OTTAWA -- For a man who's spent more than a decade in federal politics, Michael Chong remains a devoted optimist.

"I believe in politics and I believe in our parliamentary system of government," he told, sitting in his Parliament Hill office, unstaffed for the duration of the interview.

"I believe it's one way you can make a difference in your community, in your country. I'm not one of these people who is cynical about the political process. I'm not one of these people that thinks that politics is a waste of time. I believe it's a noble pursuit and I believe it is one of the most powerful ways to effect change in your society."

"Noble" isn't always the adjective that comes to mind when one is watching the House of Commons' daily question period, but Chong has spent enough time in Ottawa that he's qualified to judge political life.

The MP for Ontario's Wellington-Halton Hills riding was first elected in 2004, when the Conservatives were the Official Opposition facing a Liberal minority government. Eighteen months later, when Stephen Harper became the prime minister, he named Chong the minister of intergovernmental affairs.

Michael Chong at a glance

  • Age: 45
  • Birthplace: Windsor
  • Relationship status: Married with three children
  • Previous career: IT executive
  • Education: BA in philosophy, University of Toronto
  • Book on his nightstand: The Phantom Tollbooth (by Norton Juster), a children's book read to his youngest son

Chong, who until that election had been the chief information officer at the NHL Players' Association, had a seat at the decision-making table. But it didn't last long.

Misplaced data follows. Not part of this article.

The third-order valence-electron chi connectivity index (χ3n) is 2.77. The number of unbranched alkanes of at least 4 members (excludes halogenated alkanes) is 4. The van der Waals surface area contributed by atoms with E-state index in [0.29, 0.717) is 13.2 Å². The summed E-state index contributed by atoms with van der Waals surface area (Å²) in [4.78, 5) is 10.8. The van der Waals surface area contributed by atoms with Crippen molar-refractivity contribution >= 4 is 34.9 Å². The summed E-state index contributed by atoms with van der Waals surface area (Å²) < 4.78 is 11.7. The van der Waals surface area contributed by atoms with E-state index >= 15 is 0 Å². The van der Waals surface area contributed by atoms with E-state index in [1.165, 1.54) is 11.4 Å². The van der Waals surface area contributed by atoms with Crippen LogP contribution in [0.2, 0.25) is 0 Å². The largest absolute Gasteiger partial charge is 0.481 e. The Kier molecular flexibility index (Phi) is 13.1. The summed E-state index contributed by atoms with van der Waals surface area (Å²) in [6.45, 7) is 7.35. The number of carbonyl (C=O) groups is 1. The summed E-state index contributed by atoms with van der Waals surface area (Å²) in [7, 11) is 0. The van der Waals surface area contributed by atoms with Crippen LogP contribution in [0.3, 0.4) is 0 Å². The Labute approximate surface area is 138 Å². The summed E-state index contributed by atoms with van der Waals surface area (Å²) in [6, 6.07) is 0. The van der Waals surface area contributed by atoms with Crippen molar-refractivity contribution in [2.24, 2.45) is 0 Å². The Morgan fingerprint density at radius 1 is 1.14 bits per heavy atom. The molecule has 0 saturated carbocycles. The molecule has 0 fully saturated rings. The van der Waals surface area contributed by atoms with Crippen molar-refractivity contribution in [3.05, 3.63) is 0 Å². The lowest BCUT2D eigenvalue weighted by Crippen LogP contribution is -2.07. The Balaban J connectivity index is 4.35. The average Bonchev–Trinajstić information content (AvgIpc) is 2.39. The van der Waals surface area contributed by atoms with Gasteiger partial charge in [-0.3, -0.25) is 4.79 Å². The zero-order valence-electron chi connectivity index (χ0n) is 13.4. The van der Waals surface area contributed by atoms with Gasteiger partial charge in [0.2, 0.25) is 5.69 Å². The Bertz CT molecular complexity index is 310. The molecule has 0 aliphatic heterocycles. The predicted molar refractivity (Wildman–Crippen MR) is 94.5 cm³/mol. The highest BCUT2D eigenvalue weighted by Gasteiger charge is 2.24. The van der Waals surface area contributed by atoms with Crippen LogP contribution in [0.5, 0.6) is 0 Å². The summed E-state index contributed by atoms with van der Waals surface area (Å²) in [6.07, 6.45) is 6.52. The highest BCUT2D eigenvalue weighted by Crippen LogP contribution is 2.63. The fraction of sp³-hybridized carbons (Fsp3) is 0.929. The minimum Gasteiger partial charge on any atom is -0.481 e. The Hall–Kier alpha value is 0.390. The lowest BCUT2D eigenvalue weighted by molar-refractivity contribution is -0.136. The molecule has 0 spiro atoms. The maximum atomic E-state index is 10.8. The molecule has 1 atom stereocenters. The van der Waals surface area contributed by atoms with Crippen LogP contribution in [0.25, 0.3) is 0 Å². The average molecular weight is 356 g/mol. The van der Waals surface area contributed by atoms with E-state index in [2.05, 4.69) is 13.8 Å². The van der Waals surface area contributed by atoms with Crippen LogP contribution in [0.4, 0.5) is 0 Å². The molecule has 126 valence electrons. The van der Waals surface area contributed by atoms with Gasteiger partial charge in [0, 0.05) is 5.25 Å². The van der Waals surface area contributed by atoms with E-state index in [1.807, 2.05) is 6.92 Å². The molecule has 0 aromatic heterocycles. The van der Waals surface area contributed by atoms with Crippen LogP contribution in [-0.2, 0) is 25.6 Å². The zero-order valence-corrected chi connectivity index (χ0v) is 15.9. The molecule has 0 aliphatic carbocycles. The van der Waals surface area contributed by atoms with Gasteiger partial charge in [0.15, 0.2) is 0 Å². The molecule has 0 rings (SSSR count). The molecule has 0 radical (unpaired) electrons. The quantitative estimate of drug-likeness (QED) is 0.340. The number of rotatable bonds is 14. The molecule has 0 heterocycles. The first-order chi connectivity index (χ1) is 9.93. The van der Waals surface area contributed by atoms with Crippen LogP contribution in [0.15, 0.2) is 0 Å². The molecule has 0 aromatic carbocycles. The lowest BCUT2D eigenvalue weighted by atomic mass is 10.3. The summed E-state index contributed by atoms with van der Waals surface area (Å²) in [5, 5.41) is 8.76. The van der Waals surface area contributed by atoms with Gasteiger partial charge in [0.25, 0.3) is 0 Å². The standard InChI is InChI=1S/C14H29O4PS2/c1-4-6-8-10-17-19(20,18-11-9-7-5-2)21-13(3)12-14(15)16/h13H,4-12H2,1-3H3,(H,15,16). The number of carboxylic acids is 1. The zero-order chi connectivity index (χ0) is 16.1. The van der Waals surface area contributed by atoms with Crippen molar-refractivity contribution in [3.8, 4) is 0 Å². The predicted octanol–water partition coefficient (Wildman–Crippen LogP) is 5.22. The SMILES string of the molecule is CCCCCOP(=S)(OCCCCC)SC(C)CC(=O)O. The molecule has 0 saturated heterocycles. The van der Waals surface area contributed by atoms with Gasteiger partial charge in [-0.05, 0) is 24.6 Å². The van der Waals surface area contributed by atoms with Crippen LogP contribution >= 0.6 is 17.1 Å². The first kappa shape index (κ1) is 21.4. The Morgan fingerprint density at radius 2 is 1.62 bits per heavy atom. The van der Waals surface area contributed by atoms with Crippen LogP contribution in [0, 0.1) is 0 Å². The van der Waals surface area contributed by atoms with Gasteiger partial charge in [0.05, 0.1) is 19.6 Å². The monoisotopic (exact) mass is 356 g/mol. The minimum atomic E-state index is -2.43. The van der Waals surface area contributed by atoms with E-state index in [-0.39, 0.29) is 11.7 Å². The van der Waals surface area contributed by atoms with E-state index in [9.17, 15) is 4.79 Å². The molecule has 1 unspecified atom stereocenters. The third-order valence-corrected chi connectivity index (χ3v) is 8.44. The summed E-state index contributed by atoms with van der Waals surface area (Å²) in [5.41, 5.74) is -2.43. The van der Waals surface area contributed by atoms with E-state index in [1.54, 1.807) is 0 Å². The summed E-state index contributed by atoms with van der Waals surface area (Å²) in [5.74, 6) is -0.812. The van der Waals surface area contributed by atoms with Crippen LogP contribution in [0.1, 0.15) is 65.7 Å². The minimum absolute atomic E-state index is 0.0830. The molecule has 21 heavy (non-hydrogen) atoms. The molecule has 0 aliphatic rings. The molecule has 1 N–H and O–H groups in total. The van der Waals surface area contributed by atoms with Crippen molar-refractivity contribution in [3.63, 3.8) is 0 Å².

By the end of 2006, Harper introduced a motion in the House to recognize the Quebecois as a nation within a united Canada. Chong was ostensibly the minister in charge of federal-provincial-territorial relations, and disagreed with the motion, which he was reportedly not consulted on. He resigned his seat at the big table, never to return to a Harper cabinet.

"For me it was a fundamental question," he said. "In the long run, what is going to work is creating a society where we all share together that common bond of citizenship."

Recognizing any group within the country and, according to them, a special set of rights, he says, isn't the path forward, especially in an increasingly diverse society.

Chong insists he didn't second-guess his decision to leave cabinet, a privilege most politicians spend years fighting to earn.

"That's never been the driving concern of mine. The whole reason why I'm in politics is because I believe in certain things, and you have to be willing to fight for those things, and you have to be willing to grit your teeth and tough it out," he said.

MP Michael Chong speaks during question period

"Some 100,000 constituents give you [their] trust and you always, always have to work your hardest to uphold that trust. And that means making decisions for the right reasons."

For Chong's leadership campaign, that has meant taking a strikingly different position on carbon pricing than the other 13 leadership contestants: he is in favour of a carbon tax.